<Judge>
    <Id>1</Id>
    <FirstName>John</FirstName>
    <LastName>Smith</LastName>
  </Judge>
  <ShowRing>
    <Id>1</Id>
    <Name>Ring 1</Name>
  </ShowRing>
  <Judging>
    <ShowTime>2002-10-20T14:00:00.0000000-04:00</ShowTime>
    <BreedId>1</BreedId>
    <JudgeId>1</JudgeId>
    <ShowRingId>1</ShowRingId>
    <ShowId>1</ShowId>
  </Judging>
</DogShow>

This file can also be read back into a DataSet -- or into an instance of the generated DogShow class -- with the ReadXml() method.

Making the Data Fit

So now we've got an XML file which represents the O'Reilly Invitational Dog Show. Unfortunately, it's not the same as the one in the last article, which was more tree-oriented. The XML generated here is more table-oriented, which is entirely appropriate, given that we are talking about a relational database. It would be nice to be able to transform the original tree-oriented XML into the new table-oriented schema. Seems like there ought to be a tool to do that.

Thanks to the fact that all of .NET's XML classes are tightly integrated, you can use XSLT to transform a document on disk into an XmlDocument in memory, and then pass that to another class. So, given an appropriate XSLT stylesheet named "DogShow.xsl", the following code will read it right into the DataSet:

using System;
using System.Data;
using System.Xml;
using System.Xml.Xsl;

public class DogShowTransformer {
    public static void Main(string [] args) {

        // Create a DataSet instance
        DogShow dogShow = new DogShow();

        // Read the data
        XmlDocument document = new XmlDocument();
        document.Load("DogShow.xml");
        
        // Read the stylesheet
        XslTransform xslt = new XslTransform();
        xslt.Load("DogShow.xsl");
        
        // Transform the data
        XmlReader reader = xslt.Transform(document, null);
        
        // Load the DataSet
        dogShow.ReadXml(reader);
    }
}

Now What?

DataSet does quite a bit more than I can cover here. For example, I mentioned its ability to keep track of changes while disconnected from the database. The DiffGram is responsible for this ability. The DiffGram is itself an XML document, and it is used to serialize DataSets across a web service. The DiffGram consists of three sections: one containing the current data, <DataInstance>; one containing any changes to the DataSet, <diffgr:before>; and one listing any errors, <diffgr:errors>. Any changes in the <diffgr:before> section and errors in the <diffgr:errors> section are related back to the data in the <DataInstance> section by the diffgr:id attribute.

I haven't touched on the XmlDataDocument class yet, either. This class enables you to synchronize multiple of views of the same DataSet, much as I demonstrated with XSLT earlier. (The main reason I did not use XmlDataDocument is that it depends on the names of elements being the same in both schemas, so that the elements can be mapped to each other properly. As you will recall, in the previous article, the XML schema had different element names.)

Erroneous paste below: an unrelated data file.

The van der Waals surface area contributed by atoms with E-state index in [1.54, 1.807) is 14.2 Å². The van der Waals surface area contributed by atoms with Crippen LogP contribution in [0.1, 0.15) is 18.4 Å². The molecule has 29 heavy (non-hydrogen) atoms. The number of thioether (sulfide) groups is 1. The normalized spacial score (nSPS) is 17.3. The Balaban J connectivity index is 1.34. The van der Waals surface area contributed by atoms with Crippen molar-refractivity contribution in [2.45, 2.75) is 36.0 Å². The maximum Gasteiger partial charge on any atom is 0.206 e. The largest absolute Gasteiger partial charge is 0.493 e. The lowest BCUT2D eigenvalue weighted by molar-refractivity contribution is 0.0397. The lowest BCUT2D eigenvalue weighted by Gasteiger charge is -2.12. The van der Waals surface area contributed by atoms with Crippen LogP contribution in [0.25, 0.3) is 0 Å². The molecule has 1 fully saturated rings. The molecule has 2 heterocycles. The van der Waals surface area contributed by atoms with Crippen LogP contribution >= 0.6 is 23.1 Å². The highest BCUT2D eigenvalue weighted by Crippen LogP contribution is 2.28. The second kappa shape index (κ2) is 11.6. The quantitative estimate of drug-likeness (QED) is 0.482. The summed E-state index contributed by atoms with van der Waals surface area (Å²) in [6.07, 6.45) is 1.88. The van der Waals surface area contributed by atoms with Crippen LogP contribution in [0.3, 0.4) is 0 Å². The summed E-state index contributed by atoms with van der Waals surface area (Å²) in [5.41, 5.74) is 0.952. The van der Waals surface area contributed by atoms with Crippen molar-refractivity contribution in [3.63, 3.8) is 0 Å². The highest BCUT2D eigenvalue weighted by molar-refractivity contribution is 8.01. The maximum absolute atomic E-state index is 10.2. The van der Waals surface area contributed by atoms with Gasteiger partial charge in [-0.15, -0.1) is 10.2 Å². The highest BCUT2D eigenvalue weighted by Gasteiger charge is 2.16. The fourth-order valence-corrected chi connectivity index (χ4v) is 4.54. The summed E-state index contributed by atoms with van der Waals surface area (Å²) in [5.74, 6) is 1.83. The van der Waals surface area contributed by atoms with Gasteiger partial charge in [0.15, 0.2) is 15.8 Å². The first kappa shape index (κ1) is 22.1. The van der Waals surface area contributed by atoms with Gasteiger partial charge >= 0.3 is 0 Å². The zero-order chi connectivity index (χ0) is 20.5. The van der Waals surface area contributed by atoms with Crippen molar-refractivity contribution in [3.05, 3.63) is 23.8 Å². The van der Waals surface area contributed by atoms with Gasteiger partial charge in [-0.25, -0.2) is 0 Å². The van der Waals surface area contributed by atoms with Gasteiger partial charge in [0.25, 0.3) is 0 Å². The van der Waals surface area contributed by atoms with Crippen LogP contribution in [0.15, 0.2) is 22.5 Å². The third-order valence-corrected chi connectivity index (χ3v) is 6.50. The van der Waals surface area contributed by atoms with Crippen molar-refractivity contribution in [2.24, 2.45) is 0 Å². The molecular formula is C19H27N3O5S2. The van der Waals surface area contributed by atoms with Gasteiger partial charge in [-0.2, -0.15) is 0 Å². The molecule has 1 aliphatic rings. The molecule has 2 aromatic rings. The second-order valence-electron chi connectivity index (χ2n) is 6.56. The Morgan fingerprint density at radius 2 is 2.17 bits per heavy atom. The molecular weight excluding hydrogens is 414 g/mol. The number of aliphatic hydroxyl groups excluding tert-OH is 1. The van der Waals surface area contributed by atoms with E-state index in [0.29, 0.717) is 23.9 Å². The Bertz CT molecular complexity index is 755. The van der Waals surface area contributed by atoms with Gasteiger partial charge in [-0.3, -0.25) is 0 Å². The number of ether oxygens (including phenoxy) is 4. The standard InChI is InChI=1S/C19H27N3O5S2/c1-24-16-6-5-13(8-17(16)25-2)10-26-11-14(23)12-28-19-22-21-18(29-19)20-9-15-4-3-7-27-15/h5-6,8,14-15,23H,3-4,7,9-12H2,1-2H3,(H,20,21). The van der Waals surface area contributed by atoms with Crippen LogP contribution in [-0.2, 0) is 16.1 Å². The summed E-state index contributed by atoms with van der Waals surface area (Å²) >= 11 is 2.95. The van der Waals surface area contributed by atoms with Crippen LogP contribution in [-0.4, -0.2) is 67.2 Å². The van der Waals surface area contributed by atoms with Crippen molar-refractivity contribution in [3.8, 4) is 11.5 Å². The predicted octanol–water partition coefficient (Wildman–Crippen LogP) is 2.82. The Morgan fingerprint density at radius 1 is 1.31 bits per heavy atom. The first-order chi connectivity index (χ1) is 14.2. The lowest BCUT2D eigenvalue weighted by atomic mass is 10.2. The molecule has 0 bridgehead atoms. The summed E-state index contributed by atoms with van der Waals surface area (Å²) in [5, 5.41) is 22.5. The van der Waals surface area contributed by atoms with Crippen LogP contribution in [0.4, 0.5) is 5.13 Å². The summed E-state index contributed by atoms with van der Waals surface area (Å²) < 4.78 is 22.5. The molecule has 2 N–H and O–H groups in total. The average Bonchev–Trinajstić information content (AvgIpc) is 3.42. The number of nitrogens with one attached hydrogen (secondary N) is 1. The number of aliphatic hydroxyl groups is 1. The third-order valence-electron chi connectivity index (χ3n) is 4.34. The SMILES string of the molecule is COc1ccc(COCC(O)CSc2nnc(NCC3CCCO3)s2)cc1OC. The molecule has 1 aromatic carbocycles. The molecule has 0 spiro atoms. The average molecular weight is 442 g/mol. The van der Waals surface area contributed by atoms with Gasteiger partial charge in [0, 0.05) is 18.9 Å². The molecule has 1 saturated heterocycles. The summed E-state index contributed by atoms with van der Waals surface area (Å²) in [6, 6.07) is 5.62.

There's still a whole lot more to be covered, including the SqlCommand's ExecuteXmlReader() method, which returns an XmlReader instance you can use to read data from a database with the regular .NET XML tools.

I continue to be impressed with the extent of .NET's XML integration. All the major technologies are represented, and Microsoft has use XML in innovative ways throughout the framework. I believe that the Java XML community can certainly learn a thing or two from .NET.

Resources

Postscript

One of the challenges of comparing the handling of XML in Java and C# is the fact that XML processing is not built into the Java class library. When deciding what features to compare, I've often resorted to searching the Web to find comparable Java tools for features that are a standard part of the .NET Common Language Runtime.

In my last article, I wanted to compare XML databinding in Java and C#. I knew that the .NET CLR contained excellent support for generating classes from an XML Schema, and I knew that Castor also supported databinding. As I examined Castor, I saw that it also supported binding Java objects to relational databases using something called JDO, and I put this fact aside to investigate in a future article.

Unfortunately, I forgot to read the fine print:

Does Castor JDO comply with the SUN JSR-000012 specification?

No, Castor JDO doesn't comply with the SUN's JDO specification.

Although Castor JDO carries very similar goals as SUN's JDO, it has been developed independently from the JSR.

And this pretty much tells the story when it comes to support for XML in Java. There are many implementations; some predate the applicable standards, and some conform to the standards.